Redmond police officer Maureen Messmer graduated from the police academy on Jan. 14.
Less than a week later, she had to call upon her newly acquired knowledge to save a life — a very near and dear one.
Off duty on Jan. 20, Messmer had just walked into her parents’ home to find her mother in a panic because her father was unconscious. The new officer’s training immediately kicked in as she called 911, which she had learned some people forget to do in an emergency situation.
“I have to call 911 first,” Messmer said, referring to her initial thought.
She had received cardiopulmonary resuscitation (CPR) training in the academy, but wanting to get it right, she told the 911 dispatcher she didn’t have CPR training so the dispatcher could walk her through the procedure. Messmer’s father, 62-year-old Michael Messmer, had not regained a pulse and showed no signs of life, but Maureen continued performing chest compressions while her mother Dana Messmer flagged down paramedics.
“I was crying the whole time,” Maureen said. “It was terrifying.”
David Hurnblad and Jim Whitney with the Redmond Fire Department were the medics who responded to the call. Hurnblad said at first, things were looking grim, but Maureen’s efforts bought medics some time and ultimately saved Michael’s life. Hurnblad added that this was the first time medics had worked on someone whose relative had successfully administered first aid.
On Thursday at the Redmond Public Safety Building, Hunblad and Whitney officially met the Messmers for the first time, an occasion Whitney described as a “happy moment for everyone.”
Both Michael and Maureen were extremely appreciative, repeatedly thanking the medics for the work they had done.
“I’m just so grateful,” Maureen said. “I don’t even want to know what would happen if (my father) wasn’t in my life.”
Maureen said she is also grateful for the support she has received from the Redmond Police Department (RPD), both in the time off she received while taking care of her father and the well wishes she received from colleagues.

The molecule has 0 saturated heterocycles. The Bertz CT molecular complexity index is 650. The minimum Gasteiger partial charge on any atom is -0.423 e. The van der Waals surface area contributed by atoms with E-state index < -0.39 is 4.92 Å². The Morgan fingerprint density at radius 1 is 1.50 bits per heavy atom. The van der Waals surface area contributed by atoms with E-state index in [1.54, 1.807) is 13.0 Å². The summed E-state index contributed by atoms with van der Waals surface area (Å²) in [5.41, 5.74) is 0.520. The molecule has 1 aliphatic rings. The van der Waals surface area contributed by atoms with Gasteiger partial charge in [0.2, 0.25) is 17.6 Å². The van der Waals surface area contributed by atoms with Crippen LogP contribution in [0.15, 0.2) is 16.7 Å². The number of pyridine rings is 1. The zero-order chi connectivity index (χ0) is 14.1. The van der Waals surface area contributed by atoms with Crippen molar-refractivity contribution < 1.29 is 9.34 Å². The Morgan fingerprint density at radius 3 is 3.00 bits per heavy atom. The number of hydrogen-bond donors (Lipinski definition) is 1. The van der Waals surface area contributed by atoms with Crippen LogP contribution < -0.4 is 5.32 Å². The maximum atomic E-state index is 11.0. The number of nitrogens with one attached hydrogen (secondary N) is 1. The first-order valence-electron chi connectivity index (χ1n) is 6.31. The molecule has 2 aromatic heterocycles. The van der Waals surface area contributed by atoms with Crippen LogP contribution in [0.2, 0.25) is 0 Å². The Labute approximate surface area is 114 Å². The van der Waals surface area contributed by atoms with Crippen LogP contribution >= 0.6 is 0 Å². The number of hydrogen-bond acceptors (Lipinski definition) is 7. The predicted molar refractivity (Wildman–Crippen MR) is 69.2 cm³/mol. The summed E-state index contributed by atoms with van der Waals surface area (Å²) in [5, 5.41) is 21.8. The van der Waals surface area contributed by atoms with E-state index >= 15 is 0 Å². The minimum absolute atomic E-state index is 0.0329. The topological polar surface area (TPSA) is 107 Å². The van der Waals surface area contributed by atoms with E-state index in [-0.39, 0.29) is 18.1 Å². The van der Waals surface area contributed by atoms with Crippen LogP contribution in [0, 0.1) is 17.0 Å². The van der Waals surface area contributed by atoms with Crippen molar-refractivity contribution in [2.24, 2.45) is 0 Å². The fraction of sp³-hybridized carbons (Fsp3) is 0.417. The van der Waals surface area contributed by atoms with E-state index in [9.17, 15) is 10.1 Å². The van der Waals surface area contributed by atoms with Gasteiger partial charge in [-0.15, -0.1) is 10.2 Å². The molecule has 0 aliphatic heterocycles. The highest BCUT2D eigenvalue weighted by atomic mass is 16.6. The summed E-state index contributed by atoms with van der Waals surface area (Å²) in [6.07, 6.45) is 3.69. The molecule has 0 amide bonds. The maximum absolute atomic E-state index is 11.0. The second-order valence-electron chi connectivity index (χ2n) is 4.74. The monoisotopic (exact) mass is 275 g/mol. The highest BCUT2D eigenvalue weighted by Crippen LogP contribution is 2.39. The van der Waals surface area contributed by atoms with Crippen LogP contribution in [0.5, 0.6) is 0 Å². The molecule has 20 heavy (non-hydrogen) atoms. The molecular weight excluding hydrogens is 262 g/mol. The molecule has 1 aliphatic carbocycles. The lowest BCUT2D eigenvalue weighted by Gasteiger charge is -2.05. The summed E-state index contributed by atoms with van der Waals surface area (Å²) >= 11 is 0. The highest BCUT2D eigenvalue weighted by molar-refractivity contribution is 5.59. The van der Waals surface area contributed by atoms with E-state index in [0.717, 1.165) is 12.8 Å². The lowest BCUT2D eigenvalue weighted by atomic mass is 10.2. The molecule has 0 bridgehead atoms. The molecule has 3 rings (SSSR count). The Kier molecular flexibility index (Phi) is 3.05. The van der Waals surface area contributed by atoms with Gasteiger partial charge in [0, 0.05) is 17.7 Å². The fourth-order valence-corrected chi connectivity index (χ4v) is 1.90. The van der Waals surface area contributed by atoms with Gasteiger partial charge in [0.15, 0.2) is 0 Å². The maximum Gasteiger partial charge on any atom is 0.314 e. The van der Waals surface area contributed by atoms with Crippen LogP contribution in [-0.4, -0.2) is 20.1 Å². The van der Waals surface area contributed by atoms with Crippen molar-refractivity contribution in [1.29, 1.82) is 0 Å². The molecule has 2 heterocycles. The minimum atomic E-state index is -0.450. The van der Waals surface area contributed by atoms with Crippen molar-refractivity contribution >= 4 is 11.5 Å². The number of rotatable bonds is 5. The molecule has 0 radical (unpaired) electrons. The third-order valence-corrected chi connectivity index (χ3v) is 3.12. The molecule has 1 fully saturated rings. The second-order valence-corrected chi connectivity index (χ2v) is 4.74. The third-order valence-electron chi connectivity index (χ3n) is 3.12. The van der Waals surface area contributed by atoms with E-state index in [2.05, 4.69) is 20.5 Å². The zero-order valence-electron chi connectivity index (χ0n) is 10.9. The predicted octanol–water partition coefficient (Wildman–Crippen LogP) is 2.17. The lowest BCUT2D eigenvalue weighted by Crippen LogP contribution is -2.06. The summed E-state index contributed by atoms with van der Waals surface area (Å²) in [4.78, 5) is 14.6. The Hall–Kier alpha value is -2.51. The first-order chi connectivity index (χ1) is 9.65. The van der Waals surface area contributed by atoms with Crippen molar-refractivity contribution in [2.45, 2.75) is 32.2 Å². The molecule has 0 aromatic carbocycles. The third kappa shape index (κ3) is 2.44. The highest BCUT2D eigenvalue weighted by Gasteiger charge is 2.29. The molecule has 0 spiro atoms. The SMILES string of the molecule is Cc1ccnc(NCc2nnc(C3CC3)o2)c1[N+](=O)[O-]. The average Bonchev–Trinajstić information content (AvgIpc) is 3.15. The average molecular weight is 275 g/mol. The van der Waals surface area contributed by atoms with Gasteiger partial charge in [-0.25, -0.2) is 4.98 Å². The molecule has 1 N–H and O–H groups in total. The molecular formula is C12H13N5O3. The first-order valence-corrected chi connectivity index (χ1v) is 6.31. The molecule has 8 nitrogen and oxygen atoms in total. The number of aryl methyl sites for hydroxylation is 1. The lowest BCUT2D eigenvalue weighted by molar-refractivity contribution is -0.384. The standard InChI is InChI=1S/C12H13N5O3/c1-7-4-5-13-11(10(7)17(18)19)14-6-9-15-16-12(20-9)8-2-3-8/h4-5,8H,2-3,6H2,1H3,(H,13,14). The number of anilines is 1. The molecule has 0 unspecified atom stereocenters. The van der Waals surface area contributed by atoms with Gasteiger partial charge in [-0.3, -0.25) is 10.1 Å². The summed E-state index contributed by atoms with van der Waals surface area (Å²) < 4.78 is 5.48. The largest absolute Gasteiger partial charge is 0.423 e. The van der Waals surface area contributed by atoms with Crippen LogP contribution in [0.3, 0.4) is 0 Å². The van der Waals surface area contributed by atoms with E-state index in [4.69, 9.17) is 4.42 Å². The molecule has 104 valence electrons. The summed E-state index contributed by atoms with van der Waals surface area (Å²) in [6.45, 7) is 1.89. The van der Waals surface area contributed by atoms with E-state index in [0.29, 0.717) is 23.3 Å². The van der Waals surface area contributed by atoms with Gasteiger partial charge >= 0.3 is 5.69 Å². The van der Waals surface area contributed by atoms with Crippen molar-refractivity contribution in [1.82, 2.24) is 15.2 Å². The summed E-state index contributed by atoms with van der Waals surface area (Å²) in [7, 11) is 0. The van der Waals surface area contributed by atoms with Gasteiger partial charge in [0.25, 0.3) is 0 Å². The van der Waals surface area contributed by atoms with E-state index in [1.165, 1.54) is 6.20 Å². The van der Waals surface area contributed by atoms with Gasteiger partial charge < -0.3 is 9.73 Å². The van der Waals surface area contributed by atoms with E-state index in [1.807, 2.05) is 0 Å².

While Michael is thankful for the medics’ efforts, he is especially thankful for Maureen’s. He was unconscious during the event and for a few days following and didn’t learn about his daughter’s efforts until he woke up in the hospital days later after being in a state of induced hypothermia to give his brain time to heal slowly before returning to its normal functioning capacity.
“I’m just totally amazed,” Michael said. “I was gone, sitting up on the bed, dead…(I’m) humbled as anybody can be to have your own child to save your life.”
The Redmond Fire Department (RFD) work hard to teach all city employees CPR and Mike Hilley, who was Hurnblad and Whitney’s supervisor on Jan. 20, said Messmer’s story is the prime example of why. He said they teach the hands-only method, which eliminates the mouth-to-mouth and counting portions of CPR and consists only of chest compressions. Hilley said the compressions keep blood flowing through the body and helps keep the brain oxygenated, decreasing the chance of brain damage — just as Maureen’s compressions have allowed her father not only to live, but to resume his usual activities.
“We put this man back to work,” Hilley said. “That’s who we measure our success.”
Hilley said they want to expand the hands-only CPR knowledge to citizens and have Redmond be a “CPR city.” Citizens can call the fire department at (425) 556-2233 to set up a training session.
After having time to reflect upon the event, Maureen, who also serves in the Washington Army National Guard, said administering CPR on her father has given her more confidence to do her job as a first responder. She said having this experience under her belt has also given her insight into what the families of people in similar situations as her father are experiencing.
“You can’t teach how it’s going to feel,” she said. “I feel more confident that I’ll be able to handle a situation like this.”